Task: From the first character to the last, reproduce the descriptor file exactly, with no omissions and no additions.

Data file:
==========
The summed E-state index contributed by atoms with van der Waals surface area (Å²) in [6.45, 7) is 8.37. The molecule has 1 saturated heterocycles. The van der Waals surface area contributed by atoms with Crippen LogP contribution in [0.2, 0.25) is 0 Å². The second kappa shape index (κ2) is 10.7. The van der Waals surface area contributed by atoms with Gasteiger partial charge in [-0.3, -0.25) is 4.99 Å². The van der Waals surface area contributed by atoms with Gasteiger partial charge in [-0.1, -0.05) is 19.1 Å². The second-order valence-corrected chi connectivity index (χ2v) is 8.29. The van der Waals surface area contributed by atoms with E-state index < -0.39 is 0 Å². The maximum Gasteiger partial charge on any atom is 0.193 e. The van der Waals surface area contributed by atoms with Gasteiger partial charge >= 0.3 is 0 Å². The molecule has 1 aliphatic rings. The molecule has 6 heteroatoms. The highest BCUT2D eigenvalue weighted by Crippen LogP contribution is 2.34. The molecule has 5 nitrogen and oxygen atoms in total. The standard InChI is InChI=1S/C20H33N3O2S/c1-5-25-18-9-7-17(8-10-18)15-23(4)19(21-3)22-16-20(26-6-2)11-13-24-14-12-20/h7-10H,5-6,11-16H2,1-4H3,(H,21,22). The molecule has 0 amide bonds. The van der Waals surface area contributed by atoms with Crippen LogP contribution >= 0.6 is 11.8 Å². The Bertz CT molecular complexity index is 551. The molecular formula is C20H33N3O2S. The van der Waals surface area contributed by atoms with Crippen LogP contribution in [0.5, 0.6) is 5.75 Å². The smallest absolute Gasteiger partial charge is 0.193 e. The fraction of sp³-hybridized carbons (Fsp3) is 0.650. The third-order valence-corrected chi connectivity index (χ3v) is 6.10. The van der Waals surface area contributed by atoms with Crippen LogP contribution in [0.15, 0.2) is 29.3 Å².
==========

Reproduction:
The summed E-state index contributed by atoms with van der Waals surface area (Å²) in [6.45, 7) is 8.37. The molecule has 1 saturated heterocycles. The van der Waals surface area contributed by atoms with Crippen LogP contribution in [0.2, 0.25) is 0 Å². The second kappa shape index (κ2) is 10.7. The van der Waals surface area contributed by atoms with Gasteiger partial charge in [-0.3, -0.25) is 4.99 Å². The van der Waals surface area contributed by atoms with Gasteiger partial charge in [-0.1, -0.05) is 19.1 Å². The second-order valence-corrected chi connectivity index (χ2v) is 8.29. The van der Waals surface area contributed by atoms with E-state index < -0.39 is 0 Å². The maximum Gasteiger partial charge on any atom is 0.193 e. The van der Waals surface area contributed by atoms with Gasteiger partial charge >= 0.3 is 0 Å². The molecule has 1 aliphatic rings. The molecule has 6 heteroatoms. The highest BCUT2D eigenvalue weighted by Crippen LogP contribution is 2.34. The molecule has 5 nitrogen and oxygen atoms in total. The standard InChI is InChI=1S/C20H33N3O2S/c1-5-25-18-9-7-17(8-10-18)15-23(4)19(21-3)22-16-20(26-6-2)11-13-24-14-12-20/h7-10H,5-6,11-16H2,1-4H3,(H,21,22). The molecule has 0 amide bonds. The van der Waals surface area contributed by atoms with Crippen LogP contribution >= 0.6 is 11.8 Å². The Bertz CT molecular complexity index is 551. The molecular formula is C20H33N3O2S. The van der Waals surface area contributed by atoms with Crippen LogP contribution in [0.5, 0.6) is 5.75 Å². The smallest absolute Gasteiger partial charge is 0.193 e. The fraction of sp³-hybridized carbons (Fsp3) is 0.650. The third-order valence-corrected chi connectivity index (χ3v) is 6.10. The van der Waals surface area contributed by atoms with Crippen LogP contribution in [0.15, 0.2) is 29.3 Å².